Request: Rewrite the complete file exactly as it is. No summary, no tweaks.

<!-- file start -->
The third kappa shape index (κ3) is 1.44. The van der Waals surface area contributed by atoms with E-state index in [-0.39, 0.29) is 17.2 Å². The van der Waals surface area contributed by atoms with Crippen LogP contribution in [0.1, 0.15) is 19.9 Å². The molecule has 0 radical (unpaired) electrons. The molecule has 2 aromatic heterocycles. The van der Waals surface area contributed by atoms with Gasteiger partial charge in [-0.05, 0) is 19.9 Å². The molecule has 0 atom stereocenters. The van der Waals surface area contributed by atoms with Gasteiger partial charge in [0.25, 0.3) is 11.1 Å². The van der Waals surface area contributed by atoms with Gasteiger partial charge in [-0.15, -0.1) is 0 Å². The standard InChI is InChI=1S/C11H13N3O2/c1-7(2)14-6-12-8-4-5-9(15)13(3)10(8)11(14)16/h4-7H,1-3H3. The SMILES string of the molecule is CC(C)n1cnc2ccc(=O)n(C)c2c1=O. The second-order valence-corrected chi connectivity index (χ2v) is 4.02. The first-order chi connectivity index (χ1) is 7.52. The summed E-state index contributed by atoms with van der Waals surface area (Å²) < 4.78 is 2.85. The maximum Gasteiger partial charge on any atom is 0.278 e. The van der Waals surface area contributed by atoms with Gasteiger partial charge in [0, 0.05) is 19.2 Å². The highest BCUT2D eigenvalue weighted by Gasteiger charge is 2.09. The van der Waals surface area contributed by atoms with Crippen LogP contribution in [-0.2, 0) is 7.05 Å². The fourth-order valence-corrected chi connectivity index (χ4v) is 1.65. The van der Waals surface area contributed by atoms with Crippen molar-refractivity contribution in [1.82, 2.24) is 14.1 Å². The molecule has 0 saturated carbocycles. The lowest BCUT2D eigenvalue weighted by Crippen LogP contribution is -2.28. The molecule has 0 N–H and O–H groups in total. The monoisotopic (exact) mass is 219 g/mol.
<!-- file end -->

The third kappa shape index (κ3) is 1.44. The van der Waals surface area contributed by atoms with E-state index in [-0.39, 0.29) is 17.2 Å². The van der Waals surface area contributed by atoms with Crippen LogP contribution in [0.1, 0.15) is 19.9 Å². The molecule has 0 radical (unpaired) electrons. The molecule has 2 aromatic heterocycles. The van der Waals surface area contributed by atoms with Gasteiger partial charge in [-0.05, 0) is 19.9 Å². The molecule has 0 atom stereocenters. The van der Waals surface area contributed by atoms with Gasteiger partial charge in [0.25, 0.3) is 11.1 Å². The van der Waals surface area contributed by atoms with Gasteiger partial charge in [-0.15, -0.1) is 0 Å². The standard InChI is InChI=1S/C11H13N3O2/c1-7(2)14-6-12-8-4-5-9(15)13(3)10(8)11(14)16/h4-7H,1-3H3. The SMILES string of the molecule is CC(C)n1cnc2ccc(=O)n(C)c2c1=O. The second-order valence-corrected chi connectivity index (χ2v) is 4.02. The first-order chi connectivity index (χ1) is 7.52. The summed E-state index contributed by atoms with van der Waals surface area (Å²) < 4.78 is 2.85. The maximum Gasteiger partial charge on any atom is 0.278 e. The van der Waals surface area contributed by atoms with Gasteiger partial charge in [0, 0.05) is 19.2 Å². The highest BCUT2D eigenvalue weighted by Gasteiger charge is 2.09. The van der Waals surface area contributed by atoms with Crippen LogP contribution in [-0.2, 0) is 7.05 Å². The fourth-order valence-corrected chi connectivity index (χ4v) is 1.65. The van der Waals surface area contributed by atoms with Crippen molar-refractivity contribution in [1.82, 2.24) is 14.1 Å². The molecule has 0 saturated carbocycles. The lowest BCUT2D eigenvalue weighted by Crippen LogP contribution is -2.28. The molecule has 0 N–H and O–H groups in total. The monoisotopic (exact) mass is 219 g/mol.